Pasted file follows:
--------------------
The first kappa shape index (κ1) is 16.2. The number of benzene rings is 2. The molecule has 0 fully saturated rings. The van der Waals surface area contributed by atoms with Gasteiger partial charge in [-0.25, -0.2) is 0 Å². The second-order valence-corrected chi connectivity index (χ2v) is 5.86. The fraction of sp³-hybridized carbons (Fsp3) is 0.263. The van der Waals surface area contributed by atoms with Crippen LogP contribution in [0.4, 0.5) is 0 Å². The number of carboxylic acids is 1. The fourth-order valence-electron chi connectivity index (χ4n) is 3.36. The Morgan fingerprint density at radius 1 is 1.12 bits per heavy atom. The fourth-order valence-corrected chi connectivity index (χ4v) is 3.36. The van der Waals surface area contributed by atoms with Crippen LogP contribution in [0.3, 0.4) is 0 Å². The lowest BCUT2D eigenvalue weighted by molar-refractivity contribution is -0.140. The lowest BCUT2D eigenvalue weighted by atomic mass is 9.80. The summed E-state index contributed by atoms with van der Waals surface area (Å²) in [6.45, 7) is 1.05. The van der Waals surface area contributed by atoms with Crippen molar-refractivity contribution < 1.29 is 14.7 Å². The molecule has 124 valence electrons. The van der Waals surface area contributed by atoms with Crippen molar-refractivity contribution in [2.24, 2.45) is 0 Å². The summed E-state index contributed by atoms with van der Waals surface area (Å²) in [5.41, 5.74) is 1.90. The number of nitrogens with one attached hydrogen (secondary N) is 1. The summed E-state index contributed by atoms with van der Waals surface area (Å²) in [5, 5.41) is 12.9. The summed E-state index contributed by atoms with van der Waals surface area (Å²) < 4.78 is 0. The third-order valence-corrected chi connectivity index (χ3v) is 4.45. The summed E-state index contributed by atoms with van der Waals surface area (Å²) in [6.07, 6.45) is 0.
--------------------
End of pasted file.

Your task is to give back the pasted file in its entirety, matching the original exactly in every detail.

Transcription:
The first kappa shape index (κ1) is 16.2. The number of benzene rings is 2. The molecule has 0 fully saturated rings. The van der Waals surface area contributed by atoms with Gasteiger partial charge in [-0.25, -0.2) is 0 Å². The second-order valence-corrected chi connectivity index (χ2v) is 5.86. The fraction of sp³-hybridized carbons (Fsp3) is 0.263. The van der Waals surface area contributed by atoms with Crippen LogP contribution in [0.4, 0.5) is 0 Å². The number of carboxylic acids is 1. The fourth-order valence-electron chi connectivity index (χ4n) is 3.36. The Morgan fingerprint density at radius 1 is 1.12 bits per heavy atom. The fourth-order valence-corrected chi connectivity index (χ4v) is 3.36. The van der Waals surface area contributed by atoms with Crippen LogP contribution in [0.3, 0.4) is 0 Å². The lowest BCUT2D eigenvalue weighted by molar-refractivity contribution is -0.140. The lowest BCUT2D eigenvalue weighted by atomic mass is 9.80. The summed E-state index contributed by atoms with van der Waals surface area (Å²) in [6.45, 7) is 1.05. The van der Waals surface area contributed by atoms with Crippen molar-refractivity contribution < 1.29 is 14.7 Å². The molecule has 124 valence electrons. The van der Waals surface area contributed by atoms with Crippen molar-refractivity contribution in [2.24, 2.45) is 0 Å². The summed E-state index contributed by atoms with van der Waals surface area (Å²) in [5.41, 5.74) is 1.90. The number of nitrogens with one attached hydrogen (secondary N) is 1. The summed E-state index contributed by atoms with van der Waals surface area (Å²) in [5, 5.41) is 12.9. The summed E-state index contributed by atoms with van der Waals surface area (Å²) < 4.78 is 0. The third-order valence-corrected chi connectivity index (χ3v) is 4.45. The summed E-state index contributed by atoms with van der Waals surface area (Å²) in [6.07, 6.45) is 0.